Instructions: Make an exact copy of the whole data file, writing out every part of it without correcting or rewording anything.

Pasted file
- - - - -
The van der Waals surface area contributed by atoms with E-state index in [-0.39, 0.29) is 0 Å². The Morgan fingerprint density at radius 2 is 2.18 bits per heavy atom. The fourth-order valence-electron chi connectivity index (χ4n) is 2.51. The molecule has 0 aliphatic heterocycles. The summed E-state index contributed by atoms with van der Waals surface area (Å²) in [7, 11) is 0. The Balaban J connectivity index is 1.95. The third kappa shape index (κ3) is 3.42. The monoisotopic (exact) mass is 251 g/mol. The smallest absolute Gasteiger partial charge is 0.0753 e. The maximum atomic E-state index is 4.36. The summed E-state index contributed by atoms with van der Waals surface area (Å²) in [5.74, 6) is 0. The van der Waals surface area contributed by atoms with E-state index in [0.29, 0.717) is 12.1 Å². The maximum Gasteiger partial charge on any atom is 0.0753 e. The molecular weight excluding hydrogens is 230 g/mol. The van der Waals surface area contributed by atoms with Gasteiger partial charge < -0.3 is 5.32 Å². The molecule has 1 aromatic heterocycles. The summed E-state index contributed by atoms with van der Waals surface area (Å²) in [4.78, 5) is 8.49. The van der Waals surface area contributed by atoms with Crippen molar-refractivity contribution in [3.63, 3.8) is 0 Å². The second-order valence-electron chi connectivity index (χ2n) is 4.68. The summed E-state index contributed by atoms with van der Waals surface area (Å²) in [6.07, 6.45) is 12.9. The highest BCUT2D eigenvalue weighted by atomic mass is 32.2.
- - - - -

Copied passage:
The van der Waals surface area contributed by atoms with E-state index in [-0.39, 0.29) is 0 Å². The Morgan fingerprint density at radius 2 is 2.18 bits per heavy atom. The fourth-order valence-electron chi connectivity index (χ4n) is 2.51. The molecule has 0 aliphatic heterocycles. The summed E-state index contributed by atoms with van der Waals surface area (Å²) in [7, 11) is 0. The Balaban J connectivity index is 1.95. The third kappa shape index (κ3) is 3.42. The monoisotopic (exact) mass is 251 g/mol. The smallest absolute Gasteiger partial charge is 0.0753 e. The maximum atomic E-state index is 4.36. The summed E-state index contributed by atoms with van der Waals surface area (Å²) in [5.74, 6) is 0. The van der Waals surface area contributed by atoms with E-state index in [0.29, 0.717) is 12.1 Å². The maximum Gasteiger partial charge on any atom is 0.0753 e. The molecular weight excluding hydrogens is 230 g/mol. The van der Waals surface area contributed by atoms with Gasteiger partial charge < -0.3 is 5.32 Å². The molecule has 1 aromatic heterocycles. The summed E-state index contributed by atoms with van der Waals surface area (Å²) in [4.78, 5) is 8.49. The van der Waals surface area contributed by atoms with Crippen molar-refractivity contribution in [3.63, 3.8) is 0 Å². The second-order valence-electron chi connectivity index (χ2n) is 4.68. The summed E-state index contributed by atoms with van der Waals surface area (Å²) in [6.07, 6.45) is 12.9. The highest BCUT2D eigenvalue weighted by atomic mass is 32.2.